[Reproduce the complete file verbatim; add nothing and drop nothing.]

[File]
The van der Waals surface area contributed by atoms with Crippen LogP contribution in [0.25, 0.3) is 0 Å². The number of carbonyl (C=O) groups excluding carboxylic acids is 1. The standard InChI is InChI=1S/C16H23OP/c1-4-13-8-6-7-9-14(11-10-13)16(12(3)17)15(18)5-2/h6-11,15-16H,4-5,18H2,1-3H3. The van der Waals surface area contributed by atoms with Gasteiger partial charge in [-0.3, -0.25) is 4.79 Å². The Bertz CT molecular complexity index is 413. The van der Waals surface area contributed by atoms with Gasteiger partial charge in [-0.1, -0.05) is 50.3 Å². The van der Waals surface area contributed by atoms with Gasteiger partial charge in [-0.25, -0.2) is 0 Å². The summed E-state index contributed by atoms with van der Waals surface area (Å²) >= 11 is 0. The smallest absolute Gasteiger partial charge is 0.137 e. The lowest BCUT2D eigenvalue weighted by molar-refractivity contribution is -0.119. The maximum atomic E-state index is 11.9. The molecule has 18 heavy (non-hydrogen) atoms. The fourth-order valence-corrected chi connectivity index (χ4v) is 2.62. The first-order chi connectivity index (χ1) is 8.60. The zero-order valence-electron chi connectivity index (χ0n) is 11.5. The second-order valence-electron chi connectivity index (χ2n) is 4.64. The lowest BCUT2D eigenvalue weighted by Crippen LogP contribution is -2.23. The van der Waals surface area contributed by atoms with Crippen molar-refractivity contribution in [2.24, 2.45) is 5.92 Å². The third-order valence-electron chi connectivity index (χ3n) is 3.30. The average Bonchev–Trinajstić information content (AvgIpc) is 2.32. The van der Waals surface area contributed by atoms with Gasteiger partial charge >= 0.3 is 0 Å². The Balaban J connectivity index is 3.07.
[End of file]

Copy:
The van der Waals surface area contributed by atoms with Crippen LogP contribution in [0.25, 0.3) is 0 Å². The number of carbonyl (C=O) groups excluding carboxylic acids is 1. The standard InChI is InChI=1S/C16H23OP/c1-4-13-8-6-7-9-14(11-10-13)16(12(3)17)15(18)5-2/h6-11,15-16H,4-5,18H2,1-3H3. The van der Waals surface area contributed by atoms with Gasteiger partial charge in [-0.3, -0.25) is 4.79 Å². The Bertz CT molecular complexity index is 413. The van der Waals surface area contributed by atoms with Gasteiger partial charge in [-0.1, -0.05) is 50.3 Å². The van der Waals surface area contributed by atoms with Gasteiger partial charge in [-0.25, -0.2) is 0 Å². The summed E-state index contributed by atoms with van der Waals surface area (Å²) >= 11 is 0. The smallest absolute Gasteiger partial charge is 0.137 e. The lowest BCUT2D eigenvalue weighted by molar-refractivity contribution is -0.119. The maximum atomic E-state index is 11.9. The molecule has 18 heavy (non-hydrogen) atoms. The fourth-order valence-corrected chi connectivity index (χ4v) is 2.62. The first-order chi connectivity index (χ1) is 8.60. The zero-order valence-electron chi connectivity index (χ0n) is 11.5. The second-order valence-electron chi connectivity index (χ2n) is 4.64. The lowest BCUT2D eigenvalue weighted by Crippen LogP contribution is -2.23. The van der Waals surface area contributed by atoms with Crippen molar-refractivity contribution in [2.24, 2.45) is 5.92 Å². The third-order valence-electron chi connectivity index (χ3n) is 3.30. The average Bonchev–Trinajstić information content (AvgIpc) is 2.32. The van der Waals surface area contributed by atoms with Gasteiger partial charge >= 0.3 is 0 Å². The Balaban J connectivity index is 3.07.